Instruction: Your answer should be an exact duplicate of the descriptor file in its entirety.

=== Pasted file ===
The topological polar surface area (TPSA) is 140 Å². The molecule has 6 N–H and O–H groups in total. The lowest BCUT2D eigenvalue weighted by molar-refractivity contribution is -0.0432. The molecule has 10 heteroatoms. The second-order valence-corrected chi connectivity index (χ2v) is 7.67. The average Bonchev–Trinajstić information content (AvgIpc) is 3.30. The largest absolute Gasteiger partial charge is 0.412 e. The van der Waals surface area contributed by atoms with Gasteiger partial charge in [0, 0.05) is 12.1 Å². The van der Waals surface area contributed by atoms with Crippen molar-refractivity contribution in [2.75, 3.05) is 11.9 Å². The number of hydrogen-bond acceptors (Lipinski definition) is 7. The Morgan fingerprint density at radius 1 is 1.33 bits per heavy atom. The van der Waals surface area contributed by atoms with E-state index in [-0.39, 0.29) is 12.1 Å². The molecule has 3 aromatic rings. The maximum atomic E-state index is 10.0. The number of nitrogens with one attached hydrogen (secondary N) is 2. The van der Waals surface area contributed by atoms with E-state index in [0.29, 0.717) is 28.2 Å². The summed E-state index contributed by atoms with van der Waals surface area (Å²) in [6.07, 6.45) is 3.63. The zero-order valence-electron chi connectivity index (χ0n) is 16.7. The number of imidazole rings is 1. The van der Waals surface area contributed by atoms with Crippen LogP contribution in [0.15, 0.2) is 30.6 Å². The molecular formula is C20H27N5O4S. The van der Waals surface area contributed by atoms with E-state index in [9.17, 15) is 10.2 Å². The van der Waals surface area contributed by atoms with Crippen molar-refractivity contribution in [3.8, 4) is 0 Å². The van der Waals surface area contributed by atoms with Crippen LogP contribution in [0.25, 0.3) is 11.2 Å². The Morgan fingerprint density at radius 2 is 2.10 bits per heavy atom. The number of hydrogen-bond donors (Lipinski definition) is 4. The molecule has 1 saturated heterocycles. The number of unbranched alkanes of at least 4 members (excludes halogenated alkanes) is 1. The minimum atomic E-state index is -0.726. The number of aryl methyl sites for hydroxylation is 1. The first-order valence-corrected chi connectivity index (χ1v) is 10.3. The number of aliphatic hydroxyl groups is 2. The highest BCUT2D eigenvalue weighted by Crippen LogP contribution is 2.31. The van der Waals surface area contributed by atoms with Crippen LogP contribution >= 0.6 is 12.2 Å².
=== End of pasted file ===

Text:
The topological polar surface area (TPSA) is 140 Å². The molecule has 6 N–H and O–H groups in total. The lowest BCUT2D eigenvalue weighted by molar-refractivity contribution is -0.0432. The molecule has 10 heteroatoms. The second-order valence-corrected chi connectivity index (χ2v) is 7.67. The average Bonchev–Trinajstić information content (AvgIpc) is 3.30. The largest absolute Gasteiger partial charge is 0.412 e. The van der Waals surface area contributed by atoms with Gasteiger partial charge in [0, 0.05) is 12.1 Å². The van der Waals surface area contributed by atoms with Crippen molar-refractivity contribution in [2.75, 3.05) is 11.9 Å². The number of hydrogen-bond acceptors (Lipinski definition) is 7. The Morgan fingerprint density at radius 1 is 1.33 bits per heavy atom. The van der Waals surface area contributed by atoms with E-state index in [-0.39, 0.29) is 12.1 Å². The molecule has 3 aromatic rings. The maximum atomic E-state index is 10.0. The number of nitrogens with one attached hydrogen (secondary N) is 2. The van der Waals surface area contributed by atoms with E-state index in [0.29, 0.717) is 28.2 Å². The summed E-state index contributed by atoms with van der Waals surface area (Å²) in [6.07, 6.45) is 3.63. The zero-order valence-electron chi connectivity index (χ0n) is 16.7. The number of imidazole rings is 1. The van der Waals surface area contributed by atoms with Crippen LogP contribution in [0.15, 0.2) is 30.6 Å². The molecular formula is C20H27N5O4S. The van der Waals surface area contributed by atoms with E-state index in [9.17, 15) is 10.2 Å². The van der Waals surface area contributed by atoms with Crippen molar-refractivity contribution in [3.8, 4) is 0 Å². The van der Waals surface area contributed by atoms with Crippen LogP contribution in [0.25, 0.3) is 11.2 Å². The Morgan fingerprint density at radius 2 is 2.10 bits per heavy atom. The number of hydrogen-bond donors (Lipinski definition) is 4. The molecule has 1 saturated heterocycles. The number of unbranched alkanes of at least 4 members (excludes halogenated alkanes) is 1. The minimum atomic E-state index is -0.726. The number of aryl methyl sites for hydroxylation is 1. The first-order valence-corrected chi connectivity index (χ1v) is 10.3. The number of aliphatic hydroxyl groups is 2. The highest BCUT2D eigenvalue weighted by Crippen LogP contribution is 2.31. The van der Waals surface area contributed by atoms with Crippen LogP contribution >= 0.6 is 12.2 Å².